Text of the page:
Knowledge of pace judgement on ascents needs to be practised when doing race intensity hill reps.  Advice the athlete how many reps will be completed, and with knowledge of what recovery has been allowed, request that all the reps are completed in approximately the same time.  The running pace is the fastest they feel can be maintained during the full session.

This exercise very quickly brings home to the athlete who has poor pace judgement the consequences of too fast an early pace, or that their stride length was too long and uneconomical.  By keeping to the same recovery time the lactic concentrations grow to a point that times extend as the session progresses, any misjudgement of pace further increases the time factor.  This early pace judgement is vital in those races that have several climbs.  In the shorter races with just one top, lactate can be accumulated well past deflection point, the judgement of how much can be accumulated and still allow the athlete to descend at pace, again is measurable by experience.

Race Walking

A good race walking technique can usually keep pace with those runners who prefer to jog, if the steepness of climb is suitable, but there is much more to the technique than just walking up hill with your hands on your legs.

Although the race walking technique is best demonstrated the basics are quite simple.  The principle of using the hands to assist the legs in raising the body is an every day occurrence if you care to look for it.  The simple task of rising from a chair is made easier by the pressure that the hands apply to the arm rests.  The difference in pressure depends on how much assistance the legs require.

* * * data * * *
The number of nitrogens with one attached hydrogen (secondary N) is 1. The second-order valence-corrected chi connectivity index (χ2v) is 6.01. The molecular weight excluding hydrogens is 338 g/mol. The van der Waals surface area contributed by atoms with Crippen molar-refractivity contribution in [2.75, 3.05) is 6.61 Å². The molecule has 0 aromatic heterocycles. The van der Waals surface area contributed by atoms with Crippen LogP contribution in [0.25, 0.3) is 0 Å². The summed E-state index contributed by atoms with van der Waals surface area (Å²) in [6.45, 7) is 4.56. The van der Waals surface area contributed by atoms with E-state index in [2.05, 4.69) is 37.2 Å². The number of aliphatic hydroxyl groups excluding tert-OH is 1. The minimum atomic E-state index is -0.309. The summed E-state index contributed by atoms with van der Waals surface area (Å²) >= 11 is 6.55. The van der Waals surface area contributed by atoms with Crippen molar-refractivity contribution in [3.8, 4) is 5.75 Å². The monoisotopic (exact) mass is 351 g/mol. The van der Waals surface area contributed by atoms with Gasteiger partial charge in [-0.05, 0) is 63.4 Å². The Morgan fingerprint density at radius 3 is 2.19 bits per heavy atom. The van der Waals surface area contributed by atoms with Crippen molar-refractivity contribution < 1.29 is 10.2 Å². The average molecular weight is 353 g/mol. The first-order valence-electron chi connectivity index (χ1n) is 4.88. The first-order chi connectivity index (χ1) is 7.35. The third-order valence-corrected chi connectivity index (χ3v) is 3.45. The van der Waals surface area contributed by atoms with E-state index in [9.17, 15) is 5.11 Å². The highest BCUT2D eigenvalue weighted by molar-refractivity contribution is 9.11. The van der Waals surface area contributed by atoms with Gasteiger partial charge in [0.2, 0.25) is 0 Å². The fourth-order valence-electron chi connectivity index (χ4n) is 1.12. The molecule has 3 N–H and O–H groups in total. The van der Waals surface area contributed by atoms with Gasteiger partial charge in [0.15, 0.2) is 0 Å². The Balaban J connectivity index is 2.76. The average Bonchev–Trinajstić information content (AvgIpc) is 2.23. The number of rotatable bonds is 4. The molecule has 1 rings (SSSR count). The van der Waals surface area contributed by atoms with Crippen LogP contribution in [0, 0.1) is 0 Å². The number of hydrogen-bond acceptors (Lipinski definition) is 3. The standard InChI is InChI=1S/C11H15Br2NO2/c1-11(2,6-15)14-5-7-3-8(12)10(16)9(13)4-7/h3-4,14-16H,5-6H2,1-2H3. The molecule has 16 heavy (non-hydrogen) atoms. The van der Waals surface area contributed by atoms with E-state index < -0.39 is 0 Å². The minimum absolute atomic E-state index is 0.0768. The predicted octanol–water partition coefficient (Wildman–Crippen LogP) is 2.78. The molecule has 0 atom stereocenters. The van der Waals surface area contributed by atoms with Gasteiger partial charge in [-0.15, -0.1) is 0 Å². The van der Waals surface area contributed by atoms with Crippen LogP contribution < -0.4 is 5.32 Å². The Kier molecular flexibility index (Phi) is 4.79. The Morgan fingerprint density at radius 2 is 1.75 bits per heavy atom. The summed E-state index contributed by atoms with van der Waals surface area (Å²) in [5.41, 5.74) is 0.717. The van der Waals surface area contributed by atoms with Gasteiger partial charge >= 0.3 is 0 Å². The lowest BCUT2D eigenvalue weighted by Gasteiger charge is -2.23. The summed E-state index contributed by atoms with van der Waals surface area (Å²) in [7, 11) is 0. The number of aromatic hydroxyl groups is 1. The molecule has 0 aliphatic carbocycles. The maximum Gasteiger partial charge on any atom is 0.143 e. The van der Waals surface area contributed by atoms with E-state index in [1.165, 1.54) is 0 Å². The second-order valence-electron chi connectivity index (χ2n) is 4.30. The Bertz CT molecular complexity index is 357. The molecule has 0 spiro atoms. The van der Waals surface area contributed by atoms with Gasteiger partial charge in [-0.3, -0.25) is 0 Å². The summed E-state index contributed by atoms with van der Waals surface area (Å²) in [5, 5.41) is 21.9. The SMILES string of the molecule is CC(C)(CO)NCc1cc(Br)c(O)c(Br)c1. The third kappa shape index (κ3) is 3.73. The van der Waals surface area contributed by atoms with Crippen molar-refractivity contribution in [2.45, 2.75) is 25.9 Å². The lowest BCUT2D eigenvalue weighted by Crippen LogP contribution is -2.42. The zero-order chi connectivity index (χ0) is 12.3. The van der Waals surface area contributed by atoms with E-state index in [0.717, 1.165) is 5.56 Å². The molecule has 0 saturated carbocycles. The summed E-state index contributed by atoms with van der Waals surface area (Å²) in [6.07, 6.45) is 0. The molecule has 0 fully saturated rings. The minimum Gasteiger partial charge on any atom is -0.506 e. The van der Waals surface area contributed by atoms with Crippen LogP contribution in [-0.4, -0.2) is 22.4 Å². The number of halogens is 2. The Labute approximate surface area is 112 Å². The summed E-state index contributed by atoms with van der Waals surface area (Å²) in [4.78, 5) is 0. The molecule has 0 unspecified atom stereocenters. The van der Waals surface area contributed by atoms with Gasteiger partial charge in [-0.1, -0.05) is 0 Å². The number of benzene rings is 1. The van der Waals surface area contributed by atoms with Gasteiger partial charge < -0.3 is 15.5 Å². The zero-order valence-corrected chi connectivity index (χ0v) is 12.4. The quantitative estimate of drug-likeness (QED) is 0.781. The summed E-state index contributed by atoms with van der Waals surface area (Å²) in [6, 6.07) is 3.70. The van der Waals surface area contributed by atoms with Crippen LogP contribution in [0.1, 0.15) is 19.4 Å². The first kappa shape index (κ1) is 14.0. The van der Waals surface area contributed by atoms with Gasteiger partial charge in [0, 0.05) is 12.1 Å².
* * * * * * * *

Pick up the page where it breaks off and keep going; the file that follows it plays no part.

Although the two actions of race walking and rising from a chair are different, the principle is the same.  You are assisting the leg muscles in lifting the body by use of your arms.  A similar application is the use of climbing (ski) sticks that are now common place with mountain walkers.  The principle is to help the legs lift the body weight up the slope.

Of the muscles used in climbing, the Quadriceps and Gluteals are the main contributors, although several synergistic muscles help.  A common counter productive mistake is placing the hands in the middle of the femur.  This downward pressure actually stops the quads straightening the leg.  The hands must be placed so that the heel of the hand is above the knee, with the thumb on the inside and the middle finger on the outside (the index finger floats in the middle).  The pressure exerted by the hands has to be timed to the rhythm of the walking speed.  Leaving the hand there for too long is disadvantageous.